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WIREs Cogn Sci
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Automaticity and multiple memory systems

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A large number of criteria have been proposed for determining when a behavior has become automatic. Almost all of these were developed before the widespread acceptance of multiple memory systems. Consequently, popular frameworks for studying automaticity often neglect qualitative differences in how different memory systems guide initial learning. Unfortunately, evidence suggests that automaticity criteria derived from these frameworks consistently misclassify certain sets of initial behaviors as automatic. Specifically, criteria derived from cognitive science mislabel much behavior still under the control of procedural memory as automatic, and criteria derived from animal learning mislabel some behaviors under the control of declarative memory as automatic. Even so, neither set of criteria make the opposite error—that is, both sets correctly identify any automatic behavior as automatic. In fact, evidence suggests that although there are multiple memory systems and therefore multiple routes to automaticity, there might nevertheless be only one common representation for automatic behaviors. A number of possible cognitive and cognitive neuroscience models of this single automaticity system are reviewed. WIREs Cogn Sci 2012, 3:363–376. doi: 10.1002/wcs.1172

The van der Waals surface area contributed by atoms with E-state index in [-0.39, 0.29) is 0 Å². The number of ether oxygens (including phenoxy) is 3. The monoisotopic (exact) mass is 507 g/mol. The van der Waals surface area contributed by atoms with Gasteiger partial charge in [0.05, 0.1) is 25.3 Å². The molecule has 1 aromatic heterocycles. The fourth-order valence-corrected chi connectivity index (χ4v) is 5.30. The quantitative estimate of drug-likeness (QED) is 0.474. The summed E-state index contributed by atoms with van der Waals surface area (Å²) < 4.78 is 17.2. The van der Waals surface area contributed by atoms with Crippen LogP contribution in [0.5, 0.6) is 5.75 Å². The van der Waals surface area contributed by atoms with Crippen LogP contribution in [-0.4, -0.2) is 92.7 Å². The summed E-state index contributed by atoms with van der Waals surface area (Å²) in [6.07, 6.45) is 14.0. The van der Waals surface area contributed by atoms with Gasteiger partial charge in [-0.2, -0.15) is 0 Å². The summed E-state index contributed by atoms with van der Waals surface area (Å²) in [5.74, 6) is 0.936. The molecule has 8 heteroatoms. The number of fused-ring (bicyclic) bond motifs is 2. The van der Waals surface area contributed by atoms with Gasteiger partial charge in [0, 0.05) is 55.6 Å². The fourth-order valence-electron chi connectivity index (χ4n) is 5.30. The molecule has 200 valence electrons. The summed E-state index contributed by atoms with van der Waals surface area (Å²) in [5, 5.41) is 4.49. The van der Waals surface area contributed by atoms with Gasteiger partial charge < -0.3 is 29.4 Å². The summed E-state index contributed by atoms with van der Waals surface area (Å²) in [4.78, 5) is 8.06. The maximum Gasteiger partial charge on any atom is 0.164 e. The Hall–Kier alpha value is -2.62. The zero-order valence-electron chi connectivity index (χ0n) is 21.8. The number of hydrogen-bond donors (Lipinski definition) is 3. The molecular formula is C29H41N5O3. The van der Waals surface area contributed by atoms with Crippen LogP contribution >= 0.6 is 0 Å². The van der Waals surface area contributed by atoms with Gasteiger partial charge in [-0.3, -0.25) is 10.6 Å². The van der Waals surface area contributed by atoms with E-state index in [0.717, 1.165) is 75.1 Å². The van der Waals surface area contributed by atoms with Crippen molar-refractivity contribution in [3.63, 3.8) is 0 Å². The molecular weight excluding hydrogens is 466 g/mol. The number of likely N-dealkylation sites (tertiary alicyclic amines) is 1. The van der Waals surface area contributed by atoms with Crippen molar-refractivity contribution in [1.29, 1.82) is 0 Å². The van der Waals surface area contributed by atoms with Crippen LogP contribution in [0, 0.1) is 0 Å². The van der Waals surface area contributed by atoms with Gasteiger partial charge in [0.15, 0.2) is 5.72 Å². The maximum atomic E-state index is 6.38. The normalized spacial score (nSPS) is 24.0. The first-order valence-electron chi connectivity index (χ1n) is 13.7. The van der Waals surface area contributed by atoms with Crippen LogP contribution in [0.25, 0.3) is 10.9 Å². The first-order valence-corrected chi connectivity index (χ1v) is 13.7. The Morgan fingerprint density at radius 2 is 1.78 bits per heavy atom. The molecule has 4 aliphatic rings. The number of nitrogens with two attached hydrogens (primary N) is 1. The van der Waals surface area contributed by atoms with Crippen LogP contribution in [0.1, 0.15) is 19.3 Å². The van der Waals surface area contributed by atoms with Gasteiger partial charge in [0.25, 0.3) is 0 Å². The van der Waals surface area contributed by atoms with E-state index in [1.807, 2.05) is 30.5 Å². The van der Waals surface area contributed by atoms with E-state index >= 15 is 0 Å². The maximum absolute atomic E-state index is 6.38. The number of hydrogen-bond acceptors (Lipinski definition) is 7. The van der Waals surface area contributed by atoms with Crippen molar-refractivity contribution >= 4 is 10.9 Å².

Figure 1.

A few examples of stimuli that might be used in a rule‐based (top) and an information–integration (bottom) category‐learning experiment. Each stimulus is a circular sine‐wave grating that varies across trials in the width and orientation of the dark and light bars. The category boundaries are denoted by the solid lines. Note that a simple verbal rule achieves perfect accuracy with the rule‐based categories (e.g., respond ‘A’ if the bars are narrow and ‘B’ if they are wide), but there is no such simple verbal description of the optimal strategy in the information–integration task.

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Figure 2.

A schematic representation of some of the more important anatomical structures and projections thought to play a role in the development and execution of automatic skilled behaviors. Note that not all structures or pathways are shown. For example, all projections out of the striatum pass first to a basal ganglia output structure (e.g., the internal segment of the globus pallidus) and then to the thalamus before reaching cortex. Also note that cortical projections to the caudate nucleus are not shown.

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In the Spotlight

Stan Klein

Stan Klein

Dr. Stan Klein’s research revolves around understanding self, memory, and consciousness. Klein argues that the unitary self of everyday experience actually is a multiplicity. For example, within memory, there are various, functionally independent systems of self-knowledge, including semantic personal facts, abstract trait self-knowledge, and episodic narratives.  Another aspect of self is its subjectivity. This form of consciousness interacts with the neurally-based aspects of self to produce the human experience of self.

Dr. Klein believes that we need to move beyond studying memory content and focus on how that content is presented to awareness. He argues that it is the manner in which content is apprehended by awareness that determines whether we experience content as episodic or semantic.

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